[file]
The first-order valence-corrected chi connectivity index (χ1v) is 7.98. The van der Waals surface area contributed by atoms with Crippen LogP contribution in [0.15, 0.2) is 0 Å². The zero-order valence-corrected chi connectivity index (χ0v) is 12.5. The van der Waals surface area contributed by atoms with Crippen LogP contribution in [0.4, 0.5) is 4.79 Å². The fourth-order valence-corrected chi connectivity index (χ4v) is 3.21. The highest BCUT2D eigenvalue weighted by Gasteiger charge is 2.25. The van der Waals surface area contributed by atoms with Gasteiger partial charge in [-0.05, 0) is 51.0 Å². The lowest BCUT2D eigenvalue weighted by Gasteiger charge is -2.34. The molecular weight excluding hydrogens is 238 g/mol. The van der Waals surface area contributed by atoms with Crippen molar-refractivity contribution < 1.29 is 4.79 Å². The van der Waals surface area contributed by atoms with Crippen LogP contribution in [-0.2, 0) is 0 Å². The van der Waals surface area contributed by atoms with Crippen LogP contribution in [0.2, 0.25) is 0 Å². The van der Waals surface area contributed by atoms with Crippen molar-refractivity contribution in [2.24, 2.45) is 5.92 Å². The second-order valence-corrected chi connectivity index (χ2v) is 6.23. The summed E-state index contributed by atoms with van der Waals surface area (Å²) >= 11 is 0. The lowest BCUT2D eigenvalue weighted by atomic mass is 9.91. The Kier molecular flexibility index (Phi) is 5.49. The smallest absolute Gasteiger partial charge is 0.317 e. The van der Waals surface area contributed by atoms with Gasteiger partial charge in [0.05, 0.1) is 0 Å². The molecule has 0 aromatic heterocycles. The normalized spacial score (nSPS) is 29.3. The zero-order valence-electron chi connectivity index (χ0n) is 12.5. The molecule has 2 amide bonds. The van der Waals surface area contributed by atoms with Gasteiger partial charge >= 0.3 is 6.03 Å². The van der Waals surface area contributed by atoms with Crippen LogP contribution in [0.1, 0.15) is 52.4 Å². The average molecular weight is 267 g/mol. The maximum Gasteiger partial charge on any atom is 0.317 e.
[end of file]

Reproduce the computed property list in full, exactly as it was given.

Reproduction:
The first-order valence-corrected chi connectivity index (χ1v) is 7.98. The van der Waals surface area contributed by atoms with Crippen LogP contribution in [0.15, 0.2) is 0 Å². The zero-order valence-corrected chi connectivity index (χ0v) is 12.5. The van der Waals surface area contributed by atoms with Crippen LogP contribution in [0.4, 0.5) is 4.79 Å². The fourth-order valence-corrected chi connectivity index (χ4v) is 3.21. The highest BCUT2D eigenvalue weighted by Gasteiger charge is 2.25. The van der Waals surface area contributed by atoms with Gasteiger partial charge in [-0.05, 0) is 51.0 Å². The lowest BCUT2D eigenvalue weighted by Gasteiger charge is -2.34. The molecular weight excluding hydrogens is 238 g/mol. The van der Waals surface area contributed by atoms with Crippen molar-refractivity contribution < 1.29 is 4.79 Å². The van der Waals surface area contributed by atoms with Crippen LogP contribution in [-0.2, 0) is 0 Å². The van der Waals surface area contributed by atoms with Crippen LogP contribution in [0.2, 0.25) is 0 Å². The van der Waals surface area contributed by atoms with Crippen molar-refractivity contribution in [2.24, 2.45) is 5.92 Å². The second-order valence-corrected chi connectivity index (χ2v) is 6.23. The summed E-state index contributed by atoms with van der Waals surface area (Å²) >= 11 is 0. The lowest BCUT2D eigenvalue weighted by atomic mass is 9.91. The Kier molecular flexibility index (Phi) is 5.49. The smallest absolute Gasteiger partial charge is 0.317 e. The van der Waals surface area contributed by atoms with Gasteiger partial charge in [0.05, 0.1) is 0 Å². The molecule has 0 aromatic heterocycles. The normalized spacial score (nSPS) is 29.3. The zero-order valence-electron chi connectivity index (χ0n) is 12.5. The molecule has 2 amide bonds. The van der Waals surface area contributed by atoms with Gasteiger partial charge >= 0.3 is 6.03 Å². The van der Waals surface area contributed by atoms with Crippen LogP contribution in [0.1, 0.15) is 52.4 Å². The average molecular weight is 267 g/mol. The maximum Gasteiger partial charge on any atom is 0.317 e.